Who is it that welcomes us to the Sherlockian world?
We've got no official greeter. No "Welcome Wagon." No central society that wants that job . . . at least in America.
It really depends upon where you first land that you find a welcome that suits you. It's a lot like finding new friends . . . you never know when that chemistry is going to hit. There are those happy souls that will tell you the whole Sherlockian world is full of the best people, who will happily invite you into their midst with open arms. As a little discussion on my Twitter feed demonstrated again today, those open arms often have expectations.
Sometimes, those expectations are openly stated. A monthly library discussion group will announce that it's going to talk about a particular short story. A film night will publicize that a particular movie is going to be the focus. And unfortunately, there have always been groups that feel the need to restrict their membership . . . and yet want to proudly publicize their existence, and those restrictions they've chosen to impose, at which point the "open arms" require you to be a certain sort of person.
Being welcomed to the Sherlockian world simply means that someone was happy to see you. All the traditions of this club or that, all the fusses of this particular Sherlockian or that, can really mess that up for you sometimes. Let me tell you, even if you're in this hobby for decades, there are still going to be times when you feel like the Sherlockian world is not going to be happy to see you.
Because it isn't just groups that sometimes have expectations.
We enter any group setting carrying our expectations with us. I've known so many first-timers who walk into a local group feeling like they'll be a novice among experts, when, truth be told, half the people in said local scion haven't even read all the stories and just show up for the company. Even the Baker Street Irregulars of New York have had meetings in their past when people got invitations for non-Sherlockian friends who didn't care enough about Sherlock to shut up for the program. Imagine expecting the Sherlockian crème de la crème and walking into that mess.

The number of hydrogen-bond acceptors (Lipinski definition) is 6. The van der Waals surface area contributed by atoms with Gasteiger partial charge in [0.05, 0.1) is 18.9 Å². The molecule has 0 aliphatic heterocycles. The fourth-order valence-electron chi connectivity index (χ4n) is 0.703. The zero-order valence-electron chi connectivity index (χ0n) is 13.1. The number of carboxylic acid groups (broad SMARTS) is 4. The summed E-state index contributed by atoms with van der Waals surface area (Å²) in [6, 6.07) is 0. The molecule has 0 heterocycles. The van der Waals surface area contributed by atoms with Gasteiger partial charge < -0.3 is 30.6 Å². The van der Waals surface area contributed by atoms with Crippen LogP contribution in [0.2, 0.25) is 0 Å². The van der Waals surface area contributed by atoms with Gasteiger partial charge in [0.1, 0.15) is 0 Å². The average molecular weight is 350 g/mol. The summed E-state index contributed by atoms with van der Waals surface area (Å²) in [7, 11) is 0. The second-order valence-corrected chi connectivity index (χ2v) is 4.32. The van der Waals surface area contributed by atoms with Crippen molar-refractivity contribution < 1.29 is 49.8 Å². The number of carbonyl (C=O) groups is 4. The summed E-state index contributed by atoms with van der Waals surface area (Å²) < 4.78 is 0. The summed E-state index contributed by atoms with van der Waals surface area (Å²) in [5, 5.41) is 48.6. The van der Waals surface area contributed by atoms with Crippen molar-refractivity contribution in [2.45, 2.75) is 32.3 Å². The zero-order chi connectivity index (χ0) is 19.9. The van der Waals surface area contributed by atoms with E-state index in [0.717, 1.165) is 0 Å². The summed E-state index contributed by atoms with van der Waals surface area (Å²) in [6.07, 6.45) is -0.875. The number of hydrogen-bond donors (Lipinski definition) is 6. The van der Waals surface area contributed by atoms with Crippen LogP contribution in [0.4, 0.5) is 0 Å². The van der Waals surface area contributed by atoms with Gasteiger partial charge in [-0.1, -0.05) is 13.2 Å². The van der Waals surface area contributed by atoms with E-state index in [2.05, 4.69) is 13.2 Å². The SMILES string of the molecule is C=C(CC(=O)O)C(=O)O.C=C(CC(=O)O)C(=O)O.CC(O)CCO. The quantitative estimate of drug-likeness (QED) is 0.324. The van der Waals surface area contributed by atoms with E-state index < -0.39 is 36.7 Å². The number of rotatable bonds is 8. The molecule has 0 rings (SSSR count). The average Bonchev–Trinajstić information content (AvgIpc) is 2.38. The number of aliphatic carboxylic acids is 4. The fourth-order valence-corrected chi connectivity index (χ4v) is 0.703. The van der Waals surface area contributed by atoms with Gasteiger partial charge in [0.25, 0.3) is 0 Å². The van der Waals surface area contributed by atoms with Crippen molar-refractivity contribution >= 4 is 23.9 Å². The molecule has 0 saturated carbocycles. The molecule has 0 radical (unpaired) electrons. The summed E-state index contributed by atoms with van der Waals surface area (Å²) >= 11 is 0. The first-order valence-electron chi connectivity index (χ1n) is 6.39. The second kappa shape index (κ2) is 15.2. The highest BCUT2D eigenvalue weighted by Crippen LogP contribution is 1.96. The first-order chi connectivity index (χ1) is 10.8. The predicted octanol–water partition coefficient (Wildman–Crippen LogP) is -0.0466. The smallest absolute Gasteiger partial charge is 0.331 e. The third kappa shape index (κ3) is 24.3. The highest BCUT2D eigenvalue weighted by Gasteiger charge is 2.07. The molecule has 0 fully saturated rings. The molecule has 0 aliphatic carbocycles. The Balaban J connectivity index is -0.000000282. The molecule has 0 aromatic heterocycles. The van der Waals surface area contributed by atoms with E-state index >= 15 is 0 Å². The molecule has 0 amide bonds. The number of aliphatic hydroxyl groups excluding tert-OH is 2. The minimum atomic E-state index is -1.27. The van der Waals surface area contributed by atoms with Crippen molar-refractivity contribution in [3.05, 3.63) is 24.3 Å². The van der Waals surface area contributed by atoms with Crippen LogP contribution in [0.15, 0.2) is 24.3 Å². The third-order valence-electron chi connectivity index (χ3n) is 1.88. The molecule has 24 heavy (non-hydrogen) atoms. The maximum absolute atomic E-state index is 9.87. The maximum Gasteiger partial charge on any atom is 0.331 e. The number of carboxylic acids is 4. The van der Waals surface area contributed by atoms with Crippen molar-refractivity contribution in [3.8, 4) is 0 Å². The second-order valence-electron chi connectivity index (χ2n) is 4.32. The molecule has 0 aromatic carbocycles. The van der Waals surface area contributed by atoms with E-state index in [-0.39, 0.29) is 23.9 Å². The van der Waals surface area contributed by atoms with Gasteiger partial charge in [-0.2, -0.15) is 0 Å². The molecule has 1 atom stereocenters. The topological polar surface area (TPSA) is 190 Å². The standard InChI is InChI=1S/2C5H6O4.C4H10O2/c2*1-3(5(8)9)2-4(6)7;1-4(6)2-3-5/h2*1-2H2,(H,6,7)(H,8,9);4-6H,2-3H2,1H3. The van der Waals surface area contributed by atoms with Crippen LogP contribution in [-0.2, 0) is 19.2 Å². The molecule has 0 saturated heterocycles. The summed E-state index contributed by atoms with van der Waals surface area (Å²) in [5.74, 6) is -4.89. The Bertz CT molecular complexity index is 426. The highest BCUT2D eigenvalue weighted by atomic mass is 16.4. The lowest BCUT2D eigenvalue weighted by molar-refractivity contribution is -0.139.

Sometimes Sherlockian society welcomes us, and sometimes we don't welcome it.
Before the internet, you'd sometimes didn't find out who the assholes were until you met face-to-face and they inflicted their lack of grace upon you. And you hoped they weren't the one running the club meetings. Sherlockians, sad to say, are not always the best people. There's enough good ones that you could usually get past the awful ones, but now we've got some generational divides hitting us hard and a lot of random intel coming at us before we even meet people. Boomers who are sure things will always be as they were, post-millennials who grew up with fandom habits evolved from other media, people on every side of every spectrum, and as a result, some folks that might seem a lot worse than they really are just because we and they don't quite understand the other side.
Our Sherlockian world doesn't have any official greeters, which means we're all the unofficial greeters, if we're going to interact with others on the subject of Sherlock Holmes. Which is a good subject to have in your mind when you do greet someone, because Sherlock Holmes was, as a part of his detective being, interested in finding out just what other people were about, and what their story was. And there's no better place to start learning about someone knowing that they love Sherlock Holmes and John H. Watson as a starting point.
Welcome to the Sherlockian world, if anyone hasn't greeted you yet. Some of us are still trying to figure out how that part works, if this little ramble on the subject hasn't betrayed that fact. Hope you can welcome us to your Sherlockian world as well.